The coronavirus pandemic and the resultant lockdowns have made “work from home” a kind of new normal. Perhaps reminiscing about workplaces, masses on Twitter joined to talk about NBC’s globally acclaimed mockumentary comedy series, ‘The Office’.
The show that featured Steve Carell, Mindy Kaling, B.J. Novak, Rainn Wilson, John Krasinski, and more, ran from 2005 to 2013 and focussed on the lives of the employees of the Scranton, Pennsylvania, branch of the fictional Dunder Mifflin Paper Company.
The trend #IfIWorkedAtDunderMifflin had thousands tweeting, each wondering what they would do differently if they too worked at the Scranton Branch under the nightmare of a boss like Michael Scott (Carell). Even here, the pandemic came into play. Group video calls have been a tiring routine now.
Many people, in that respect, wondered if Michael Scott would be able to really use Zoom without messing up. After all, he never really did get the hang of using PowerPoint or his Blackberry.
A fan of the show tweeted, “Michael would NOT understand zoom conference calls. It's a club called chatroom.” This was an obvious reference to episodes 5 and 6 of Season 4, ‘Launch Party’. In the episode, Michael is excited to go to the exclusive party in New York for the launch of the company’s new website.
Only after they reach halfway, does Jim (Krasinski) realize that Michael received an “invitation” to a chat room, not an actual physical party.
Plenty of fans of the show seemed to express the same desire: “I would be friends with Toby because the poor guy deserves a break!” Toby, played by Paul Lieberstein, was the office H.R. executive, and he could never catch a break.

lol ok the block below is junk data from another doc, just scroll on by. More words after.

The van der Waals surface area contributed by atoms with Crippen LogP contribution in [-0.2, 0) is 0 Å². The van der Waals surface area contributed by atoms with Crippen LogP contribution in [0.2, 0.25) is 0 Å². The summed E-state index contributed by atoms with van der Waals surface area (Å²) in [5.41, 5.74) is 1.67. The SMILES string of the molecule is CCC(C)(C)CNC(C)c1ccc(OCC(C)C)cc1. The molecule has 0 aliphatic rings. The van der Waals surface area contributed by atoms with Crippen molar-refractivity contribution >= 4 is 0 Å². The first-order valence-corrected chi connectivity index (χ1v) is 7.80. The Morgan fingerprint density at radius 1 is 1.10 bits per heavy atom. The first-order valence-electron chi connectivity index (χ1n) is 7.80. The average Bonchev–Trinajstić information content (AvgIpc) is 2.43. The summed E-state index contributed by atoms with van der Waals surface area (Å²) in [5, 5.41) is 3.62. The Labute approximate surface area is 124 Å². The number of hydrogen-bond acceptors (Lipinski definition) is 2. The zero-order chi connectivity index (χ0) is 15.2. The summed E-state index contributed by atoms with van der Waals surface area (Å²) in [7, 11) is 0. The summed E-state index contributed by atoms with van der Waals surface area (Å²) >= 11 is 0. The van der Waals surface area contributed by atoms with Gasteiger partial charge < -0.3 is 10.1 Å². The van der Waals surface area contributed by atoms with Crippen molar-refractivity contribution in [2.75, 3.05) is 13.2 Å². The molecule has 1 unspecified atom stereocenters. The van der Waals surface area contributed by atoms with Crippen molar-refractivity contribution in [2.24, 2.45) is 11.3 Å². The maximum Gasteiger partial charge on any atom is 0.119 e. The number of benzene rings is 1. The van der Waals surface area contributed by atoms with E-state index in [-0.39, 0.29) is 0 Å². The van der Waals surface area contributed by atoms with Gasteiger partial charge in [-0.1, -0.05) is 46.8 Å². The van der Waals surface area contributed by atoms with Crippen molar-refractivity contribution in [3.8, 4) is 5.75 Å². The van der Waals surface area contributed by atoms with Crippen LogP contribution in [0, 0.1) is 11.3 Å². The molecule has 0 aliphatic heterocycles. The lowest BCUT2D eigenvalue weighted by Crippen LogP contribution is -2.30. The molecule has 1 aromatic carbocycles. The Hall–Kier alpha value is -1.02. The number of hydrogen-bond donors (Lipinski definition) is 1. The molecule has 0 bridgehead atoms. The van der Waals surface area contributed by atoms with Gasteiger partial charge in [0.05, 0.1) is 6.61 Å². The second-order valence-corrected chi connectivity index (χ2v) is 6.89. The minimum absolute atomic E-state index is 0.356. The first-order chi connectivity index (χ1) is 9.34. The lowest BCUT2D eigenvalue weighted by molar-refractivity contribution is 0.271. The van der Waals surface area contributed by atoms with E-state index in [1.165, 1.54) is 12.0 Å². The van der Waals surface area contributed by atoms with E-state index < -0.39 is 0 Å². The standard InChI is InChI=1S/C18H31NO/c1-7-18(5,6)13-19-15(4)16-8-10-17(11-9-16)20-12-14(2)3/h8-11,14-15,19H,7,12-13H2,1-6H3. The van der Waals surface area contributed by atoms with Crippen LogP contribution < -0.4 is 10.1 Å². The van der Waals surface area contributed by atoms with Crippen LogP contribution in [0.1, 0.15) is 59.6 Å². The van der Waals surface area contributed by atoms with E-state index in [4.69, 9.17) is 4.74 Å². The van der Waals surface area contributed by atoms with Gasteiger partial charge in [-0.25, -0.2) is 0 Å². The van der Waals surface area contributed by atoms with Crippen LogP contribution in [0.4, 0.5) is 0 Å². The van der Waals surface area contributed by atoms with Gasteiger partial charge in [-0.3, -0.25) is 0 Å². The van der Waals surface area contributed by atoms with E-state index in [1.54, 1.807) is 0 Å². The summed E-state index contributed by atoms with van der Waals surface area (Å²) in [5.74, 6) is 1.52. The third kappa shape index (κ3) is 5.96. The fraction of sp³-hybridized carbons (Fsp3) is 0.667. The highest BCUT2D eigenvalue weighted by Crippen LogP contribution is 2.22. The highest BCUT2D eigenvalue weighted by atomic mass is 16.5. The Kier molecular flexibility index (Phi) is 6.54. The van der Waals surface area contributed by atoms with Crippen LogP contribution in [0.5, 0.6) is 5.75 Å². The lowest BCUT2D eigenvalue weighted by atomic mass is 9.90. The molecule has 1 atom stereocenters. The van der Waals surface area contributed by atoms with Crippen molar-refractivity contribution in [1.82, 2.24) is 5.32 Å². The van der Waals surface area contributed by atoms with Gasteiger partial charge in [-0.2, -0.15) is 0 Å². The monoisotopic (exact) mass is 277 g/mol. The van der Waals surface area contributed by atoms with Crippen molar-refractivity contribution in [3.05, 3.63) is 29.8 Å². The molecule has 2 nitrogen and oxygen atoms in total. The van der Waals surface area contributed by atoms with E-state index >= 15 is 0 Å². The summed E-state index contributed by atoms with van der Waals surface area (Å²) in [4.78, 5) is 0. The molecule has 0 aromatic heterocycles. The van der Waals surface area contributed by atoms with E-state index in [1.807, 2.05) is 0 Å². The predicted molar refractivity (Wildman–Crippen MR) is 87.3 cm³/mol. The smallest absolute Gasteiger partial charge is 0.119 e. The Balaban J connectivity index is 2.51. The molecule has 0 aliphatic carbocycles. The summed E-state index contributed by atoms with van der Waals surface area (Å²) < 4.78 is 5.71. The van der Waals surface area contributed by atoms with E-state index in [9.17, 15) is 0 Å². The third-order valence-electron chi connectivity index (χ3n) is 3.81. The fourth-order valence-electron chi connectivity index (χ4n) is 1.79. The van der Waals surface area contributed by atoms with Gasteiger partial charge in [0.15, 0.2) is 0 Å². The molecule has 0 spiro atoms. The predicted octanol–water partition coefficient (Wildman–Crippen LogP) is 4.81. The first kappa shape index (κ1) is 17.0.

He was hated by Michael, had to endure the annoying voice of Kelly’s (Kaling) non-spot chatter all day, and could never tell Pam (Jenna Fischer) how he felt about her. All in all, he was the only sensible person in the office that no one seemed to care for.
Most fans, however, were keen on implementing Dwight Schrute’s (Wilson) philosophies around. One wrote, “Bears would roam the parking lot, beets would be grown in the meeting room, and everyone would be required to own a DVD of Battlestar Galactica,” referring to the assistant to the manager’s obsession with all three.
Others stated that they would form an alliance with Dwight, but not in the way Jim did. And it’s a sensible decision. Dwight, without a doubt, is the only powerful friend anyone can have in that office.
But where there were Dwight supporters, there were also those who chose to pledge their allegiance to Creed (Creed Bratton), the aged quality assurance executive who was, for the lack of a better word, eccentric. Creed definitely was shady.
He sold fake IDs, had spent a majority of his life indulging in lawlessness (though probably never caught), and even at Dunder Mifflin, he was the guy who could get you things, no matter what you wanted.
Many, also going a little meta, said that they would wonder why all the camera crews were following them around in the office, questioning the mockumentary format altogether.
For a boring paper company in a small town, many seem to have an aspiration to work at Dunder Mifflin. Which only goes to show just how iconic the show remains.